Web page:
Compassion and Self Care

The UMatter Team

Emotional Self Careare

  • Learn to say “no.”
  • Intentionally schedule “me time” on your calendar or planner.
  • Reward yourself for completing small tasks.
  • Use online tutorials to learn something new.
  • Develop a relaxing evening ritual.
  • Allow yourself to feel and express all of your feelings (in a safe and appropriate environment).
  • Try some mindful exercises to help bring you into the present moment.
  • Try some adult coloring as a form of anxiety and/or stress release.
  • Remind yourself of the good stuff in life by writing a list of things you’re grateful to have.
  • Take a moment to allow your feelings to be present without judging them.
  • Stop being your harshest critic. Allow yourself to make mistakes.


Physical Self Care

  • Do some stretching exercises.
  • Take a walk.
  • Drink more water.
  • Exhaust yourself physically. Do whatever helps you feel fatigued.
  • Get a massage.
  • Go out and spend 10 minutes under the sun.
  • Go for a bike ride to nowhere in particular.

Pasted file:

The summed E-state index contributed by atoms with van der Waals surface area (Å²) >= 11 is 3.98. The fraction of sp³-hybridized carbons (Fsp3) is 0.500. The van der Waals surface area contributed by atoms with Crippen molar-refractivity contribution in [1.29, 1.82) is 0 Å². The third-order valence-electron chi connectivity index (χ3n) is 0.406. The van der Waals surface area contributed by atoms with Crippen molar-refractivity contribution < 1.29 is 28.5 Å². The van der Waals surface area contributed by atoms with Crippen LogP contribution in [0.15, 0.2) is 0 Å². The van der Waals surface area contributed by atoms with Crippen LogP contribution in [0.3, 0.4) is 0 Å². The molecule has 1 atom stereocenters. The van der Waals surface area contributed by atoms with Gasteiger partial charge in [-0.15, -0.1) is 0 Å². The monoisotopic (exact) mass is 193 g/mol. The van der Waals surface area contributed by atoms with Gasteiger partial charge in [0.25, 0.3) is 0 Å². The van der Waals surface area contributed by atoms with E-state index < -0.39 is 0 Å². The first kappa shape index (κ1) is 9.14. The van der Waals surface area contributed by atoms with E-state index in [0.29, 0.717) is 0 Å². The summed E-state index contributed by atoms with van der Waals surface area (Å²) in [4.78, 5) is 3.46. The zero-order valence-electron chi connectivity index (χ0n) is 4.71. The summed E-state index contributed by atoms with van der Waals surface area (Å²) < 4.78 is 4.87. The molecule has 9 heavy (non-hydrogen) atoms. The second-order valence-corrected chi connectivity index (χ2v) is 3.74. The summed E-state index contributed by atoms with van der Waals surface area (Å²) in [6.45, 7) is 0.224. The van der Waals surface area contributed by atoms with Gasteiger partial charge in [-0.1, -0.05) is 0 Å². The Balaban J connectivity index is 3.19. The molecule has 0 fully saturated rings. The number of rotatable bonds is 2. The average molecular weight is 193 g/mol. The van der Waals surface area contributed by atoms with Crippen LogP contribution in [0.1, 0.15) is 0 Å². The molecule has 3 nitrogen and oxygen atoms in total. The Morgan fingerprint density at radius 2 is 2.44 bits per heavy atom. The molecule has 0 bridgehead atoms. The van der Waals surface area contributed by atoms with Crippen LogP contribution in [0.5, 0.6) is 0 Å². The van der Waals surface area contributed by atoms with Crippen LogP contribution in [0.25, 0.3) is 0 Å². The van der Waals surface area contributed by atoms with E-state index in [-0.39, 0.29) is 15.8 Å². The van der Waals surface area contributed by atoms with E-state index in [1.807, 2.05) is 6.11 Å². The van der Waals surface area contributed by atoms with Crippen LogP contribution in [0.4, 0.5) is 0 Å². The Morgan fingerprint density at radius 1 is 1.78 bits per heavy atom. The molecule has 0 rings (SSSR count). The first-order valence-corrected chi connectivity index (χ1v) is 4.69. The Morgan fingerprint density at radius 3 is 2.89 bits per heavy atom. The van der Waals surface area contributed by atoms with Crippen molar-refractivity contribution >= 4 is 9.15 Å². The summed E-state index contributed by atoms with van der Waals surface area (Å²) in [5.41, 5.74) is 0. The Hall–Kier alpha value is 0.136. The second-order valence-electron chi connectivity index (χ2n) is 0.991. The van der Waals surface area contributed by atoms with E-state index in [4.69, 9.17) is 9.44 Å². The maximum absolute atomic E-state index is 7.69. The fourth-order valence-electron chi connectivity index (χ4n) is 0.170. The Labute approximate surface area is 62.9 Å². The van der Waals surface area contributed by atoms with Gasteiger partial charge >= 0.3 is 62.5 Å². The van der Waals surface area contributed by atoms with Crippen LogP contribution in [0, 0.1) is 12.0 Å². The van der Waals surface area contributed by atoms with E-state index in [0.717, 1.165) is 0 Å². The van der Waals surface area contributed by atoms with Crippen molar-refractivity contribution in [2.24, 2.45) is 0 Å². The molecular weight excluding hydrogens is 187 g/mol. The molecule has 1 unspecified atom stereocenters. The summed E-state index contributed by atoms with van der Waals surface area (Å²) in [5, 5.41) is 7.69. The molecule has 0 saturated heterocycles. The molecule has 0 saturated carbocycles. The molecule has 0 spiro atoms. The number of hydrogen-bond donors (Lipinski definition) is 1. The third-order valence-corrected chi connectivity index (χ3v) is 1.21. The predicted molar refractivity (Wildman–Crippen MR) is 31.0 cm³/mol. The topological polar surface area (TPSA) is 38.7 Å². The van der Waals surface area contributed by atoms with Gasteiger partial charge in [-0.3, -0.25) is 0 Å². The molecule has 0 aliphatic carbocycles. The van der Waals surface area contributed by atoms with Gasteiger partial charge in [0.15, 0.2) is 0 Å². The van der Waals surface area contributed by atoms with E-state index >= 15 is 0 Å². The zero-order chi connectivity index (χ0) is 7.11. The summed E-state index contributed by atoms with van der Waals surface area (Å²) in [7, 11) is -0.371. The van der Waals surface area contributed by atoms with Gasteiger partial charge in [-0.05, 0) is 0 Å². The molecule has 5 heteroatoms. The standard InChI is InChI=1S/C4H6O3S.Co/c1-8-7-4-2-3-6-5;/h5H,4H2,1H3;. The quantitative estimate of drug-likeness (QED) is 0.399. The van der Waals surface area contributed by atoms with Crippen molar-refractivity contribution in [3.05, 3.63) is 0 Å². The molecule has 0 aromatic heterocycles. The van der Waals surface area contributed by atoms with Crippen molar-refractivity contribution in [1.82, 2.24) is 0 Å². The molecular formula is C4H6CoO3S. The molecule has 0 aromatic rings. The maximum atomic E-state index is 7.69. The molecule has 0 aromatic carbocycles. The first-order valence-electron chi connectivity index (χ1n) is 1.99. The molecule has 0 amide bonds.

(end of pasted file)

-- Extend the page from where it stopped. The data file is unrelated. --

• Go hiking, camping, or backpacking and spend some time in nature.
  • Go to bed early.


Social Self-Care

  • Avoid toxic people.
  • Ask for help. Let people know you need some help.
  • Call a trusted friend or family member and talk things out.
  • Choose who you spend your time with today. Spend time with people who are enthusiastic and positive.
  •  Intentionally reconnect with someone you’ve lost touch with or have unresolved conflict with.
  • Join a support group for people who are going through what you’re going through
  • Schedule a regular date night with your significant other.
  • Take a road trip with your siblings.


Spiritual Self Care

  • Make time for meditation in your day.
  • Do a 10-minute body scan technique to check in with each part of your body.
  • Do something nice for someone in secret.
  • Donate money to a charity of your choosing.
  • Help someone in some way.
  • Find an opportunity to use your strengths, the things that energize you, more often.


Taken from the Positive Psychologies Toolkit.